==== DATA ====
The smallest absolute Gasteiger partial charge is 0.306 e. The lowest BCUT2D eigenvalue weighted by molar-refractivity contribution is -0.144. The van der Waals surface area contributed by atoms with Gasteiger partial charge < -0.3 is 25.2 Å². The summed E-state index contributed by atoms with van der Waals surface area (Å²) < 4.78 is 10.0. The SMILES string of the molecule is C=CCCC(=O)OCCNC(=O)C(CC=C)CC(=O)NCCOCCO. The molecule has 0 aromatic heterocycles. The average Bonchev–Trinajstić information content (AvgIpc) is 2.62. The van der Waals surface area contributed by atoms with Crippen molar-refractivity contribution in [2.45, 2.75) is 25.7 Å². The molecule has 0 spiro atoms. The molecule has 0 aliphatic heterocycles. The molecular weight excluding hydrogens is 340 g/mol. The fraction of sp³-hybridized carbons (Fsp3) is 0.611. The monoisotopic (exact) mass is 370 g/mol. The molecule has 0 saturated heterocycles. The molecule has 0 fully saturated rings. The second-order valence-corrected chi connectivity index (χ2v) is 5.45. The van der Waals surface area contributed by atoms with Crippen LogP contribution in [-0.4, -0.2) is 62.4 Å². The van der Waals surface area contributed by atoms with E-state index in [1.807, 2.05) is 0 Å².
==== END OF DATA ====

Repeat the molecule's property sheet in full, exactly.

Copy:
The smallest absolute Gasteiger partial charge is 0.306 e. The lowest BCUT2D eigenvalue weighted by molar-refractivity contribution is -0.144. The van der Waals surface area contributed by atoms with Gasteiger partial charge < -0.3 is 25.2 Å². The summed E-state index contributed by atoms with van der Waals surface area (Å²) < 4.78 is 10.0. The SMILES string of the molecule is C=CCCC(=O)OCCNC(=O)C(CC=C)CC(=O)NCCOCCO. The molecule has 0 aromatic heterocycles. The average Bonchev–Trinajstić information content (AvgIpc) is 2.62. The van der Waals surface area contributed by atoms with Crippen molar-refractivity contribution in [2.45, 2.75) is 25.7 Å². The molecule has 0 spiro atoms. The molecule has 0 aliphatic heterocycles. The molecular weight excluding hydrogens is 340 g/mol. The fraction of sp³-hybridized carbons (Fsp3) is 0.611. The monoisotopic (exact) mass is 370 g/mol. The molecule has 0 saturated heterocycles. The molecule has 0 fully saturated rings. The second-order valence-corrected chi connectivity index (χ2v) is 5.45. The van der Waals surface area contributed by atoms with Crippen LogP contribution in [-0.4, -0.2) is 62.4 Å². The van der Waals surface area contributed by atoms with E-state index in [1.807, 2.05) is 0 Å².